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The real cost of a candle in Mandevu

Emily Bellis


It was when I met 9-year-old Alinafe in Mandevu village, Malawi, that I truly understood the cost of a candle. Driven by determination to do well in her upcoming school exam, the little girl had gone to the village trading centre to purchase a candle after the family’s battery-torch had run out. 

This single candle would have devastating consequences for Alinafe and her little brother.

Many of the families in Mandevu have nothing to light their homes after dark, some even set fire to clumps of grass so they have just enough light to make their beds. Whilst others have candles, or poor-quality battery torches – these are expensive, and so light has to be rationed to a few hours each evening to complete chores and make the family meal.

Mandevu village

The Chief had someone he wanted me to meet and led us into a small courtyard. Here I was introduced to Alinafe’s mother, and this is where we heard her story:

In December last year, Alinafe was preparing for a test at school. Her Mum allowed her to use the family’s battery-powered torch to study once the chores were all finished but it didn’t provide enough light and the batteries kept running out.

Motivated to achieve a good grade in her upcoming exam, Alinafe went to the village trading centre to buy a single candle to provide extra light for her to study on the night before the test.

She was using the candle to study in bed, but she later fell asleep.

The blanket that Alinafe and her little brother were sleeping under, and the straw mat beneath them, suddenly caught fire.

(As her mother got to this point in telling the story, a group of children walked into the yard. One of them was wearing a jumper, this was Alinafe)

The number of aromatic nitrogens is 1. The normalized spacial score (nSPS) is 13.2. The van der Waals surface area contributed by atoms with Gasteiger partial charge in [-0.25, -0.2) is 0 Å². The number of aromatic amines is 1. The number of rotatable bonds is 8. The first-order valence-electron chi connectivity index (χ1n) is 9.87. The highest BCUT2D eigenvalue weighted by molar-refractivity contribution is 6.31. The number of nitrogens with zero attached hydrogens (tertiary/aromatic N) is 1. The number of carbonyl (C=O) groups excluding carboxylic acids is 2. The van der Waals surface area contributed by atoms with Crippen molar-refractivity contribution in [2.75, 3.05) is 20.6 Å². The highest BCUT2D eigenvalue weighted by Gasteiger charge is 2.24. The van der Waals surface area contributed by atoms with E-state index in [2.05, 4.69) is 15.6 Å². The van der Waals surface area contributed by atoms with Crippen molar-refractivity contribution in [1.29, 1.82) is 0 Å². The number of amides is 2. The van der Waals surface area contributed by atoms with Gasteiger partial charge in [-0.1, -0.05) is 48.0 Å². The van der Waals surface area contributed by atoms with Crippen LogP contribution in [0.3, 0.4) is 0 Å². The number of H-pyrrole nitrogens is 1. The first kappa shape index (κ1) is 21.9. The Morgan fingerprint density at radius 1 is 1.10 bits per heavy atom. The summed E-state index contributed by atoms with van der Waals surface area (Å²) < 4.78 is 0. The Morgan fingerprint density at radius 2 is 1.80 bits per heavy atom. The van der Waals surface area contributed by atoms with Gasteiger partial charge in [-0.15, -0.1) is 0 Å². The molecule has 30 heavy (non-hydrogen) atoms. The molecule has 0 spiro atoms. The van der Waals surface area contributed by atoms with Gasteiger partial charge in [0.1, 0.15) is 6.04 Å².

Her mother found them in panic and managed to put out the fire, but Alinafe had been badly burnt and was rushed to the hospital.

At this moment, Alinafe came closer to us and slowly took off her jumper, revealing burns all along her right arm, one wound was taking a very long time to heal as it was across the veins on her wrist.

Alinafe, showing the burns she got when the mat caught fire. Photo: Emily Bellis

The candle that Alinafe bought the night before her exam cost 100MKW. The torch batteries Alinafe’s Mum allowed her to use cost 200MKW. The blanket and mat ruined in the fire cost 16,000 MKW. And the medical costs to treat her burns cost 2,500 MKW making the total financial cost of this incident 18,800MKW (£21) for Alinafe’s family.

But the real cost here could have easily been 9-year old Alinafe’s life.

linafe’s mother and the Senior Group Village Headman showing the blanket that caught fire while Alinafe was sleeping. Photo: Emily Bellis



In the 21st century, no child should have to rely on a light source that can endanger their lives simply to study for a school exam. SolarAid launched the first Project Switch in Alinafe’s village in April 2019. Families, including her’s, now have access to clean and safe solar lights through an affordable rental scheme.

We are excited to learn about the impact of Project Switch in Alinafe’s village. The programme is enabling families across Mandevu to switch from candles and battery-powered torches to solar lights for the first time. Preventing injuries like Alinafe’s, or even worse scenarios involving candles, from happening and enabling the poorest families to access clean, safe and affordable solar light.

– Emily Bellis, Development Officer